📣 What's your brand voice?

Sent about 2 months ago
1 min read

The most important thing is to be consistent.
Therapy Marketer

Welcome to the six new subscribers who have joined since the last issue. 117 therapists are reading today’s newsletter. If you’re reading this but haven’t subscribed, subscribe here.

When people think about a brand, they usually think about a logo, font, and color scheme. But it’s the voice that really brings a brand to life. The brand voice is the personality that carries through every touchpoint with the customer—from the website to emails to posts on social media.

Whether you operate as a personal brand, a private practice, or a group practice, you should have a clearly defined brand personality with guardrails and constraints, including primary characteristics, supporting traits, and what the brand says and doesn't say.

One way to think about your brand voice is to think about how you want people to feel when they engage with you online. You should always strive for EAT (expertise, authority, trustworthiness), but your voice is entirely unique because every therapist has their own style.

There’s no right or wrong brand voice. What’s most important is to be consistent with the voice you’re using. Is it funny or serious? Personal or clinical? Spiritual or academic? If you’re not sure, here’s a quick thought exercise.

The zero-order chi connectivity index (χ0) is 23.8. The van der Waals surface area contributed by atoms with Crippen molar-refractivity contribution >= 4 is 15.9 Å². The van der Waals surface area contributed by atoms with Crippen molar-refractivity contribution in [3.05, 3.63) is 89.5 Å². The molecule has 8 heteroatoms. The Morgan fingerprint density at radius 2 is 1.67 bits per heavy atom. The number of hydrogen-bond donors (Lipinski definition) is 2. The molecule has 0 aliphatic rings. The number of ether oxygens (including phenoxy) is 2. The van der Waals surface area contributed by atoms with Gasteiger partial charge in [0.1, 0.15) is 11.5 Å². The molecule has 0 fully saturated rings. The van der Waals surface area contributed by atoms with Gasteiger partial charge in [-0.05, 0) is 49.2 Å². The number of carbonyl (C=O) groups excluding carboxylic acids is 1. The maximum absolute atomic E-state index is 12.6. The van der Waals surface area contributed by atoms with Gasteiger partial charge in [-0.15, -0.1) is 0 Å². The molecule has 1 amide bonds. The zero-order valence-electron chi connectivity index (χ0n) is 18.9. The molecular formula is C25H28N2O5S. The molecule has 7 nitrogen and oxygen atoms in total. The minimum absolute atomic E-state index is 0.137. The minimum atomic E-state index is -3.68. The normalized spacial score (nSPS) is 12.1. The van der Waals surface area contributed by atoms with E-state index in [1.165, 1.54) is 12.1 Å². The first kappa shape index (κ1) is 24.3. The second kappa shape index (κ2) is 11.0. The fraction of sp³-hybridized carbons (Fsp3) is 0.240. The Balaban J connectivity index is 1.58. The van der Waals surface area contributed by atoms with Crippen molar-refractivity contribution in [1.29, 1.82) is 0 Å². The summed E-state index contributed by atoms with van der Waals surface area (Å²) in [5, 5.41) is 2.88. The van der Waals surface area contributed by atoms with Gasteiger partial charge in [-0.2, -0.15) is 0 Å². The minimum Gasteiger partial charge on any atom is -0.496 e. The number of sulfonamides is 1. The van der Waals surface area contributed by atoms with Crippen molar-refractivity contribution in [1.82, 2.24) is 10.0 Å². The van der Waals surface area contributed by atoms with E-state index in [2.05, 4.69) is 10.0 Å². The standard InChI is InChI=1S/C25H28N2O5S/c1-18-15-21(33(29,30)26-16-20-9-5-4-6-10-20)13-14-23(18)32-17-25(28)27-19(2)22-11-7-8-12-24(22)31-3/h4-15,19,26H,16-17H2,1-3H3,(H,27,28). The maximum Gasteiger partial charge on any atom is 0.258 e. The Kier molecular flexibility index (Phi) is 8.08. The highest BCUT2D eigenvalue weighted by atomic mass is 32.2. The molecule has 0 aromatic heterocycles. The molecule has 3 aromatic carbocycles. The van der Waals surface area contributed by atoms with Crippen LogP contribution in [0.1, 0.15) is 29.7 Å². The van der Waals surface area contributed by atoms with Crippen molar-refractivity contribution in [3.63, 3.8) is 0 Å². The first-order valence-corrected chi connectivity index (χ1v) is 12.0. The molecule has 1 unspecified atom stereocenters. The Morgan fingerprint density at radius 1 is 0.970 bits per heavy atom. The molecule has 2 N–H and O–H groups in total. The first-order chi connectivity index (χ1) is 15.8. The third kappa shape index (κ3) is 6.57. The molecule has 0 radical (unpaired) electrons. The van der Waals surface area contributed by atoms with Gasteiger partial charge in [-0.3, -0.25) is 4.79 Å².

How would you define your brand voice in three words?

Now come up with 3-4 supporting traits for each characteristic. How do these characteristics and traits show up in your communications? How do they come across in the content you’re creating?

Once you’ve defined your voice, it can be helpful to create a simple brand voice chart with four columns for characteristic, description, do, and don’t. Here’s an example from the Content Marketing Institute.

Creating a chart like this and updating it regularly as things change will help you to decide whether or not something is “on brand.” It can also guide contractors and freelancers if you decide to outsource your marketing in the future.

Have a question? Hit reply. I read every email.

Until next time,
Michael

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